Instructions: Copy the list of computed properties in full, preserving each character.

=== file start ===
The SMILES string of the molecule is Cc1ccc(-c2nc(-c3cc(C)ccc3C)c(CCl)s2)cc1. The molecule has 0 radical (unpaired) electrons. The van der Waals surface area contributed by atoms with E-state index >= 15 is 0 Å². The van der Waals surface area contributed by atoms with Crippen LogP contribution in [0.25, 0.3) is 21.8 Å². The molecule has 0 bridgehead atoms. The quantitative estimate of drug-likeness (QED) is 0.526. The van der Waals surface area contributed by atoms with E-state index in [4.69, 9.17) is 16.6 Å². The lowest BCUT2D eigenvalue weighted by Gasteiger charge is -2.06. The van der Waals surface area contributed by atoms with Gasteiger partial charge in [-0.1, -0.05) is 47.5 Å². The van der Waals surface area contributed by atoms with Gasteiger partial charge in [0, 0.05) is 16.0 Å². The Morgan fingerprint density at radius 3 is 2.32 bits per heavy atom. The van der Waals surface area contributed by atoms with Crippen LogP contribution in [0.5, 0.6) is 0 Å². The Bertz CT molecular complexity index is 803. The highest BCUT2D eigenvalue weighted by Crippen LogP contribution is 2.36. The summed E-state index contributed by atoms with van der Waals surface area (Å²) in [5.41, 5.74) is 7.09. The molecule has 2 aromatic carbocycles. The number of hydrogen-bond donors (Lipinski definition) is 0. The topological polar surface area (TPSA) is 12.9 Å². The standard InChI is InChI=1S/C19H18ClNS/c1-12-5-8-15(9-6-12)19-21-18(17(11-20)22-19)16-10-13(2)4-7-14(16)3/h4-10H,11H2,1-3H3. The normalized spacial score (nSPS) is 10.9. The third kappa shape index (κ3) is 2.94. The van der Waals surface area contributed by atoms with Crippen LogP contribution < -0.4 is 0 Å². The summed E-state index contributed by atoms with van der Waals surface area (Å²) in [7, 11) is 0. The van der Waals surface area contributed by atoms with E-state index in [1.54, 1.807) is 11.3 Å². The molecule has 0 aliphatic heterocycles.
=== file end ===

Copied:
The SMILES string of the molecule is Cc1ccc(-c2nc(-c3cc(C)ccc3C)c(CCl)s2)cc1. The molecule has 0 radical (unpaired) electrons. The van der Waals surface area contributed by atoms with E-state index >= 15 is 0 Å². The van der Waals surface area contributed by atoms with Crippen LogP contribution in [0.25, 0.3) is 21.8 Å². The molecule has 0 bridgehead atoms. The quantitative estimate of drug-likeness (QED) is 0.526. The van der Waals surface area contributed by atoms with E-state index in [4.69, 9.17) is 16.6 Å². The lowest BCUT2D eigenvalue weighted by Gasteiger charge is -2.06. The van der Waals surface area contributed by atoms with Gasteiger partial charge in [-0.1, -0.05) is 47.5 Å². The van der Waals surface area contributed by atoms with Gasteiger partial charge in [0, 0.05) is 16.0 Å². The Morgan fingerprint density at radius 3 is 2.32 bits per heavy atom. The van der Waals surface area contributed by atoms with Crippen LogP contribution in [0.5, 0.6) is 0 Å². The Bertz CT molecular complexity index is 803. The highest BCUT2D eigenvalue weighted by Crippen LogP contribution is 2.36. The summed E-state index contributed by atoms with van der Waals surface area (Å²) in [5.41, 5.74) is 7.09. The molecule has 2 aromatic carbocycles. The number of hydrogen-bond donors (Lipinski definition) is 0. The topological polar surface area (TPSA) is 12.9 Å². The standard InChI is InChI=1S/C19H18ClNS/c1-12-5-8-15(9-6-12)19-21-18(17(11-20)22-19)16-10-13(2)4-7-14(16)3/h4-10H,11H2,1-3H3. The normalized spacial score (nSPS) is 10.9. The third kappa shape index (κ3) is 2.94. The van der Waals surface area contributed by atoms with Crippen LogP contribution < -0.4 is 0 Å². The summed E-state index contributed by atoms with van der Waals surface area (Å²) in [7, 11) is 0. The van der Waals surface area contributed by atoms with E-state index in [1.54, 1.807) is 11.3 Å². The molecule has 0 aliphatic heterocycles.